The rectal cancer recurrence rate following surgical removal of a tumor ranges from 4% to 55% and depends upon the aggressiveness of treatment. Cancer surgeons know they can perform more aggressive surgery that improves survival removes nerves and surrounding organs that leave the patient with urinary and sexual dysfunction. Recurrence rate is reduced to 5-10% and 5-year survival is achieved 70-80% of the time with more aggressive treatment. But the patient may feel life is not worth living.

Yes, certainly, the rationale for screening for colon/rectal cancer is that up to 90% can achieve prolonged survival if their cancer is detected in the earliest stage of development. That is the figure that is advertised. But in reality, about 65% are detected with advanced disease (stage IV) that has a dire prognosis (6% survive 5 years).

A more accurate picture of survival rates is provided by a European report. In a review of 1073 patients who had undergone surgery for colon-rectal cancer, only 31 had more than a 5-year survival rate and 7 lived more than 10 years. Rectal cancer had a 5-year survival rate of about 5% compared to 1% for colon cancer. Half of these long-term survivors had no additional treatment.

Fifth, while gastroenterologists lament that only half of the adult population that should be screened for colon cancer actually undergo colonoscopy, surveys show physicians themselves, even gastroenterologists, often don't undergo this exploratory procedure, often saying they are too busy.

Sixth, that there is a benefit to colonoscopy is statistically remote. Since about 25% of patients undergoing colonoscopy have polyps, it would take about 4500 patients to be screened to find these recurrent colon tumors if all polyps found were malignant. However, only about 1-2 percent of polyps are malignant, so it would require over 110,000 patients to be screened to find 1134 malignant polyps and at least 3000 subsequent colonoscopies to find another 5 tumorous polyps over a 7-year follow-up period.

It is estimated 50% of people over age 60 will develop at least one polyp, and discovery and removal of polyps may give patients the false impression their life has been saved. Colonoscopy maybe saves 1 in 100 of these patients.

The American Cancer Society (ACS) set a nationwide goal to increase to 75% by 2015 the proportion of people aged 50 and older who have colorectal cancer (CRC) screening, but doctors seem to know better. A survey of physicians in Wisconsin found only 38.2% of doctors would screen a moderate-risk patient.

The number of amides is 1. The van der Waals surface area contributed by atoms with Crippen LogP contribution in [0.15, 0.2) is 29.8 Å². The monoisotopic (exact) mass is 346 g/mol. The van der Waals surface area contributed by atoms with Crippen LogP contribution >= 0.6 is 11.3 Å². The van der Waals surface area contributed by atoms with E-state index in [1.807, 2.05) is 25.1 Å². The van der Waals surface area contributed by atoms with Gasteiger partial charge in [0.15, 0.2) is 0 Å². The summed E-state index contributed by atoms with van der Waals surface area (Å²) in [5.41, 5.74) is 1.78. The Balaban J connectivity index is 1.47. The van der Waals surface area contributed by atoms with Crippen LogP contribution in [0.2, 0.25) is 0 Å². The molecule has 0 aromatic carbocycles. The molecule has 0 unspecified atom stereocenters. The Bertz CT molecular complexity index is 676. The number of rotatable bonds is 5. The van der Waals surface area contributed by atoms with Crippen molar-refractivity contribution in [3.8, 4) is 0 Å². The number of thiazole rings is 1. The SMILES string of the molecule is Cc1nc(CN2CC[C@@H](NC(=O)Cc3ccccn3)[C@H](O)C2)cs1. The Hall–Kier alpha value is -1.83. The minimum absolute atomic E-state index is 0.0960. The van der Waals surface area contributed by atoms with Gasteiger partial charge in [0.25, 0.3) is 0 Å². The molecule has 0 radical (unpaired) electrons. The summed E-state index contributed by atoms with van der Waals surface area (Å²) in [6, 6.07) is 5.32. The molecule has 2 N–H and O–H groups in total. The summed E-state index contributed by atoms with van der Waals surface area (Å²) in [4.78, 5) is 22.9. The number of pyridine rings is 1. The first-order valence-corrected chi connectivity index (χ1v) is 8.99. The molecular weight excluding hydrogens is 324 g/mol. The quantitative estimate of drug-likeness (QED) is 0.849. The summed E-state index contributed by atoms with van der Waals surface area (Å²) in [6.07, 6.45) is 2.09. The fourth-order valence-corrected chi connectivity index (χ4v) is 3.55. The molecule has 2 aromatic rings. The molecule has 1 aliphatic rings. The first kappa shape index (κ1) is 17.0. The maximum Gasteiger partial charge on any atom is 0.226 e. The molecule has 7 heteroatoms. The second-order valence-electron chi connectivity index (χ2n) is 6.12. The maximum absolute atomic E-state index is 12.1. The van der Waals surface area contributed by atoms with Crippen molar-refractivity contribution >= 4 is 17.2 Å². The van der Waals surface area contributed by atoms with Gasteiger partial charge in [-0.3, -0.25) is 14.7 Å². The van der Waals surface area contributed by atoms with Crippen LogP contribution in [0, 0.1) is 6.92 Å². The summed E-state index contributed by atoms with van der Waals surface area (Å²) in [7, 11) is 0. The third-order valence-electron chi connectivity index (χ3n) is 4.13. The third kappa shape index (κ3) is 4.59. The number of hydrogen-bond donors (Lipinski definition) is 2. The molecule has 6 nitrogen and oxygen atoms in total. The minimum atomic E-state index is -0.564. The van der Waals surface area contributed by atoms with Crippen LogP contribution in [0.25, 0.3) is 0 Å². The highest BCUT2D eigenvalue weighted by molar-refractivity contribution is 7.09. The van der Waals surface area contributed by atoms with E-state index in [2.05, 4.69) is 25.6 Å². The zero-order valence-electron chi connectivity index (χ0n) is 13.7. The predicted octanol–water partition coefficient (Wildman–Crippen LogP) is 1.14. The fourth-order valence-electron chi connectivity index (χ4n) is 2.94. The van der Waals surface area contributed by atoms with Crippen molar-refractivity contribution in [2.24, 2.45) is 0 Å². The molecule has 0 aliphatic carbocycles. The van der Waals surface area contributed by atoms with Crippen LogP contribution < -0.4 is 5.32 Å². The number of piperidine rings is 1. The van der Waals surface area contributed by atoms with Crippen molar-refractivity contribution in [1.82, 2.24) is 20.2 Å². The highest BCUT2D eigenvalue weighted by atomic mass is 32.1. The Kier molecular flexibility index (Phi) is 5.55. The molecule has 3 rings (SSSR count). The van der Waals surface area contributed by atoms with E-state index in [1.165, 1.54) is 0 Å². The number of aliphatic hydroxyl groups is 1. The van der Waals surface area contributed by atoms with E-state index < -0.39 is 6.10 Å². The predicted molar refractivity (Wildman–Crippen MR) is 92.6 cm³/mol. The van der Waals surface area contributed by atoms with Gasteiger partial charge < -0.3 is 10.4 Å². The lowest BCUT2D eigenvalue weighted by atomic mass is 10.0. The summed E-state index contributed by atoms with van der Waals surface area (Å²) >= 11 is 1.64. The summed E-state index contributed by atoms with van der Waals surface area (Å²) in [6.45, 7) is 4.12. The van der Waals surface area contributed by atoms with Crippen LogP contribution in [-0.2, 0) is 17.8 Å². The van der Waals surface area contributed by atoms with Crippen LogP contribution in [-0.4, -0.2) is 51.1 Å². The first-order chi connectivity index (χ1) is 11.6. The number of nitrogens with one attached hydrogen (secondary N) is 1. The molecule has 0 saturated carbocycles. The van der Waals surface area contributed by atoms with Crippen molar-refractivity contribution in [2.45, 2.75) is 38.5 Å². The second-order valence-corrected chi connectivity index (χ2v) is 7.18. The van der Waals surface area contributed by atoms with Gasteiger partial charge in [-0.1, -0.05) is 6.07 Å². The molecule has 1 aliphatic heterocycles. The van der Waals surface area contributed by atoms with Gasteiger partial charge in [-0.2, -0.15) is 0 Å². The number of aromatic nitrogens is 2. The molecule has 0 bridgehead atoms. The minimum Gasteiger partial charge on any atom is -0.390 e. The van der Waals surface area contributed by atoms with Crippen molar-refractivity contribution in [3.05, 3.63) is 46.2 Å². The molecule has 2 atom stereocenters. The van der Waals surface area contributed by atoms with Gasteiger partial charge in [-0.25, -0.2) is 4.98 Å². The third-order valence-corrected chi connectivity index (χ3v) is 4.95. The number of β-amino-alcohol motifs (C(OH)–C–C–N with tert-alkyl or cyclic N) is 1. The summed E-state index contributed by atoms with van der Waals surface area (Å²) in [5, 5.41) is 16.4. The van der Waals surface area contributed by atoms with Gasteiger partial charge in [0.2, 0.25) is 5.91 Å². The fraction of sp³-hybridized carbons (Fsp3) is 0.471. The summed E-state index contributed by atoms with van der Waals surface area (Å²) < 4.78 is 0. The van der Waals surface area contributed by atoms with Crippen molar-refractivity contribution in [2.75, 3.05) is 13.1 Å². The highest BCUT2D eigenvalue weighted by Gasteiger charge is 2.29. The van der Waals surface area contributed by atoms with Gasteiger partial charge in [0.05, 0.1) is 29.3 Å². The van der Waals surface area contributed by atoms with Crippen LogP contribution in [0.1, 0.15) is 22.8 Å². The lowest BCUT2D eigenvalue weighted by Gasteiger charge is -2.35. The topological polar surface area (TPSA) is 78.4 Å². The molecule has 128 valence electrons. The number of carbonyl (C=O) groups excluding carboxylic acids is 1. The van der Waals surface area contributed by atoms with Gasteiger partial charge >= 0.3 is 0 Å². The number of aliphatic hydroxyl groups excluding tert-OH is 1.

If there is some advantage to undergoing colonoscopy, I haven't been able to find it.

Part II: Thinking About Prevention of Colon/Rectal Cancer

In my previous blog I wrote about the implausibility of any benefit from colonoscopy. So people ask: "what are we to do?" Family members of loved ones who have succumbed to colon/rectal cancer are particularly concerned about prevention.

The good news is that colon cancer varies by 20 times among countries. The diet plays a much stronger role than heredity. North American and European Countries have the highest rates, India the lowest. The obvious factors involved (smoking, sunlight/vitamin D, meat/iron intake) are mostly ignored by modern medicine. Inherited predisposition for colon cancer accounts for only 5% of all cases. But this less frequent genetic form of colon cancer receives great attention.

Almost half of all patients thought “cured” of colon cancer develop recurrence within 5 years – usually due to undetected spread of their cancer. This begs for prevention. Preemptive measures to ward off the occurrence of cancer appear to be a more productive course than undergoing repeated colonoscopies which most of the time detect inconsequential polyps or large invasive Stage IV tumors that have a dire prognosis. The most promising treatments never address the cause of the disease.

Space is limited here so I must briefly present bullet points.